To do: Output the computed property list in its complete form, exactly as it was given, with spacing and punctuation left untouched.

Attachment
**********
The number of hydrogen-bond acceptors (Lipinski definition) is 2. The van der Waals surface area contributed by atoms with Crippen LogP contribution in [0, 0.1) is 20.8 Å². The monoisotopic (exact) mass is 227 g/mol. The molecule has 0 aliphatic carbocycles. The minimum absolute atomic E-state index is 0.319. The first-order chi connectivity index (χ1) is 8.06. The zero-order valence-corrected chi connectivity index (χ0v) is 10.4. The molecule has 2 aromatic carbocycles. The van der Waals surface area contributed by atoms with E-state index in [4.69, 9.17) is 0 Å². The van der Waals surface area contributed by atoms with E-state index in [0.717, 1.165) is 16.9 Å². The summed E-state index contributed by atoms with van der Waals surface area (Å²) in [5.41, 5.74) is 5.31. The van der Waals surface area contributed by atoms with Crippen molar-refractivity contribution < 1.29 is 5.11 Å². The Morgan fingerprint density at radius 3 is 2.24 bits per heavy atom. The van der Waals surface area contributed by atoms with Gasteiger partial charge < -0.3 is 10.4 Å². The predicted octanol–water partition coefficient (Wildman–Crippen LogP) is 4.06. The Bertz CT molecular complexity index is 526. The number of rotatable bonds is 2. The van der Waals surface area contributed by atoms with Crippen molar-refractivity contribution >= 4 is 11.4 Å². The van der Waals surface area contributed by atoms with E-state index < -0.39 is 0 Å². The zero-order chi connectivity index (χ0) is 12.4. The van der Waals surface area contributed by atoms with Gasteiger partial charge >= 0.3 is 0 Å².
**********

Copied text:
The number of hydrogen-bond acceptors (Lipinski definition) is 2. The van der Waals surface area contributed by atoms with Crippen LogP contribution in [0, 0.1) is 20.8 Å². The monoisotopic (exact) mass is 227 g/mol. The molecule has 0 aliphatic carbocycles. The minimum absolute atomic E-state index is 0.319. The first-order chi connectivity index (χ1) is 8.06. The zero-order valence-corrected chi connectivity index (χ0v) is 10.4. The molecule has 2 aromatic carbocycles. The van der Waals surface area contributed by atoms with E-state index in [4.69, 9.17) is 0 Å². The van der Waals surface area contributed by atoms with E-state index in [0.717, 1.165) is 16.9 Å². The summed E-state index contributed by atoms with van der Waals surface area (Å²) in [5.41, 5.74) is 5.31. The van der Waals surface area contributed by atoms with Crippen molar-refractivity contribution < 1.29 is 5.11 Å². The Morgan fingerprint density at radius 3 is 2.24 bits per heavy atom. The van der Waals surface area contributed by atoms with Gasteiger partial charge < -0.3 is 10.4 Å². The predicted octanol–water partition coefficient (Wildman–Crippen LogP) is 4.06. The Bertz CT molecular complexity index is 526. The number of rotatable bonds is 2. The van der Waals surface area contributed by atoms with Crippen molar-refractivity contribution >= 4 is 11.4 Å². The van der Waals surface area contributed by atoms with E-state index < -0.39 is 0 Å². The zero-order chi connectivity index (χ0) is 12.4. The van der Waals surface area contributed by atoms with Gasteiger partial charge >= 0.3 is 0 Å².